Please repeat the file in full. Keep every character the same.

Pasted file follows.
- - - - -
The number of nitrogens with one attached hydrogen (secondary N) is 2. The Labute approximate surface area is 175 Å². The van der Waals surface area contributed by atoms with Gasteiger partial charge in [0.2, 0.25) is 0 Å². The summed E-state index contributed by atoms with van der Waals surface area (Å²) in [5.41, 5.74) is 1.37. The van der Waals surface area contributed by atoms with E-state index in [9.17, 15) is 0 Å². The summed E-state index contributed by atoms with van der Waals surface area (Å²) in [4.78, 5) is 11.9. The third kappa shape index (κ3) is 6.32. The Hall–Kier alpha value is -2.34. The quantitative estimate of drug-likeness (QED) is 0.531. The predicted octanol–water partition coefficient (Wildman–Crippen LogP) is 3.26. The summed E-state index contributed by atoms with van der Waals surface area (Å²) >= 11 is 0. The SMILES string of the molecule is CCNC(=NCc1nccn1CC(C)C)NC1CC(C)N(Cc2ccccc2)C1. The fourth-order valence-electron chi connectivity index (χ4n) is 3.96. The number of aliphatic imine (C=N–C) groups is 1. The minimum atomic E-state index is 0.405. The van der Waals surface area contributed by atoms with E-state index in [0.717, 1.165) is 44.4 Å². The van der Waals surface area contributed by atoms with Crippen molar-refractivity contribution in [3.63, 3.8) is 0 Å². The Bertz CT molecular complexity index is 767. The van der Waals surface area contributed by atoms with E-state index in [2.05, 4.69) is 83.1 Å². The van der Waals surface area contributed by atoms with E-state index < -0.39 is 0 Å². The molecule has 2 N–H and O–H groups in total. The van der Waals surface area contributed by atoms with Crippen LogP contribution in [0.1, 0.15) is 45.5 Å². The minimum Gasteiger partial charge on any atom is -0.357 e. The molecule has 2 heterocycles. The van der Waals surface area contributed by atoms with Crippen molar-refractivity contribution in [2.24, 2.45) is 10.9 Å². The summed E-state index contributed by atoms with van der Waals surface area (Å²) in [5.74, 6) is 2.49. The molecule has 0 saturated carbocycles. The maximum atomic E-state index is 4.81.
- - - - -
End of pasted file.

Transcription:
The number of nitrogens with one attached hydrogen (secondary N) is 2. The Labute approximate surface area is 175 Å². The van der Waals surface area contributed by atoms with Gasteiger partial charge in [0.2, 0.25) is 0 Å². The summed E-state index contributed by atoms with van der Waals surface area (Å²) in [5.41, 5.74) is 1.37. The van der Waals surface area contributed by atoms with E-state index in [9.17, 15) is 0 Å². The summed E-state index contributed by atoms with van der Waals surface area (Å²) in [4.78, 5) is 11.9. The third kappa shape index (κ3) is 6.32. The Hall–Kier alpha value is -2.34. The quantitative estimate of drug-likeness (QED) is 0.531. The predicted octanol–water partition coefficient (Wildman–Crippen LogP) is 3.26. The summed E-state index contributed by atoms with van der Waals surface area (Å²) >= 11 is 0. The SMILES string of the molecule is CCNC(=NCc1nccn1CC(C)C)NC1CC(C)N(Cc2ccccc2)C1. The fourth-order valence-electron chi connectivity index (χ4n) is 3.96. The number of aliphatic imine (C=N–C) groups is 1. The minimum atomic E-state index is 0.405. The van der Waals surface area contributed by atoms with E-state index in [0.717, 1.165) is 44.4 Å². The van der Waals surface area contributed by atoms with Crippen molar-refractivity contribution in [3.63, 3.8) is 0 Å². The Bertz CT molecular complexity index is 767. The van der Waals surface area contributed by atoms with E-state index in [2.05, 4.69) is 83.1 Å². The van der Waals surface area contributed by atoms with E-state index < -0.39 is 0 Å². The molecule has 2 N–H and O–H groups in total. The van der Waals surface area contributed by atoms with Crippen LogP contribution in [0.1, 0.15) is 45.5 Å². The minimum Gasteiger partial charge on any atom is -0.357 e. The molecule has 2 heterocycles. The van der Waals surface area contributed by atoms with Crippen molar-refractivity contribution in [2.24, 2.45) is 10.9 Å². The summed E-state index contributed by atoms with van der Waals surface area (Å²) in [5.74, 6) is 2.49. The molecule has 0 saturated carbocycles. The maximum atomic E-state index is 4.81.